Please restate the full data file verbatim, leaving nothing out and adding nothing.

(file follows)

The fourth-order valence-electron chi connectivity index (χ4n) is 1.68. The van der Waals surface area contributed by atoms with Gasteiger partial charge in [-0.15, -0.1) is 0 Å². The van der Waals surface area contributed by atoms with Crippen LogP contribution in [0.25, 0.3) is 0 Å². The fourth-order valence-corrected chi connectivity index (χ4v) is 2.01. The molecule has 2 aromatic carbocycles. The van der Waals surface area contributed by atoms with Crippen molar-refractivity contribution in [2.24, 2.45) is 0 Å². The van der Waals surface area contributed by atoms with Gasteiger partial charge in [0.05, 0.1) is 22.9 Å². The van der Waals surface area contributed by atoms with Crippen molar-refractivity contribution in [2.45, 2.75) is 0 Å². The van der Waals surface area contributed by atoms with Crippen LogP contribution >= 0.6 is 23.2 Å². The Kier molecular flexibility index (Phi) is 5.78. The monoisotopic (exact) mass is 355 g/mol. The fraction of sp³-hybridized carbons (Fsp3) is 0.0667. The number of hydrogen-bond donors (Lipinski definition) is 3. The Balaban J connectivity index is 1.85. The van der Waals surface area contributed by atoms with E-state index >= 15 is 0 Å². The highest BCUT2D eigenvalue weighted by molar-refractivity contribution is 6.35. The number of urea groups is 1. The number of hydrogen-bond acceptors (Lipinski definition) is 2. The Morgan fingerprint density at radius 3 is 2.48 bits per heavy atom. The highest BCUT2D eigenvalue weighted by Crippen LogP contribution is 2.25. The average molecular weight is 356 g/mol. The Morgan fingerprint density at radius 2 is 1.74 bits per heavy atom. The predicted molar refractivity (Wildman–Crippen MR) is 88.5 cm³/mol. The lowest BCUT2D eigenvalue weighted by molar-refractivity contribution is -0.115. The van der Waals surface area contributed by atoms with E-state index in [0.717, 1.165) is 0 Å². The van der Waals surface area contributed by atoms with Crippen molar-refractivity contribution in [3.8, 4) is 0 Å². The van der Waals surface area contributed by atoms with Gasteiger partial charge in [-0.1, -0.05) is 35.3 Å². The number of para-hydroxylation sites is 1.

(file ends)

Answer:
The fourth-order valence-electron chi connectivity index (χ4n) is 1.68. The van der Waals surface area contributed by atoms with Gasteiger partial charge in [-0.15, -0.1) is 0 Å². The van der Waals surface area contributed by atoms with Crippen LogP contribution in [0.25, 0.3) is 0 Å². The fourth-order valence-corrected chi connectivity index (χ4v) is 2.01. The molecule has 2 aromatic carbocycles. The van der Waals surface area contributed by atoms with Crippen molar-refractivity contribution in [2.24, 2.45) is 0 Å². The van der Waals surface area contributed by atoms with Gasteiger partial charge in [0.05, 0.1) is 22.9 Å². The van der Waals surface area contributed by atoms with Crippen molar-refractivity contribution in [2.45, 2.75) is 0 Å². The van der Waals surface area contributed by atoms with Crippen LogP contribution >= 0.6 is 23.2 Å². The Kier molecular flexibility index (Phi) is 5.78. The monoisotopic (exact) mass is 355 g/mol. The fraction of sp³-hybridized carbons (Fsp3) is 0.0667. The number of hydrogen-bond donors (Lipinski definition) is 3. The Balaban J connectivity index is 1.85. The van der Waals surface area contributed by atoms with E-state index >= 15 is 0 Å². The highest BCUT2D eigenvalue weighted by molar-refractivity contribution is 6.35. The number of urea groups is 1. The number of hydrogen-bond acceptors (Lipinski definition) is 2. The Morgan fingerprint density at radius 3 is 2.48 bits per heavy atom. The highest BCUT2D eigenvalue weighted by Crippen LogP contribution is 2.25. The average molecular weight is 356 g/mol. The Morgan fingerprint density at radius 2 is 1.74 bits per heavy atom. The predicted molar refractivity (Wildman–Crippen MR) is 88.5 cm³/mol. The lowest BCUT2D eigenvalue weighted by molar-refractivity contribution is -0.115. The van der Waals surface area contributed by atoms with E-state index in [0.717, 1.165) is 0 Å². The van der Waals surface area contributed by atoms with Crippen molar-refractivity contribution in [3.8, 4) is 0 Å². The van der Waals surface area contributed by atoms with Gasteiger partial charge in [-0.1, -0.05) is 35.3 Å². The number of para-hydroxylation sites is 1.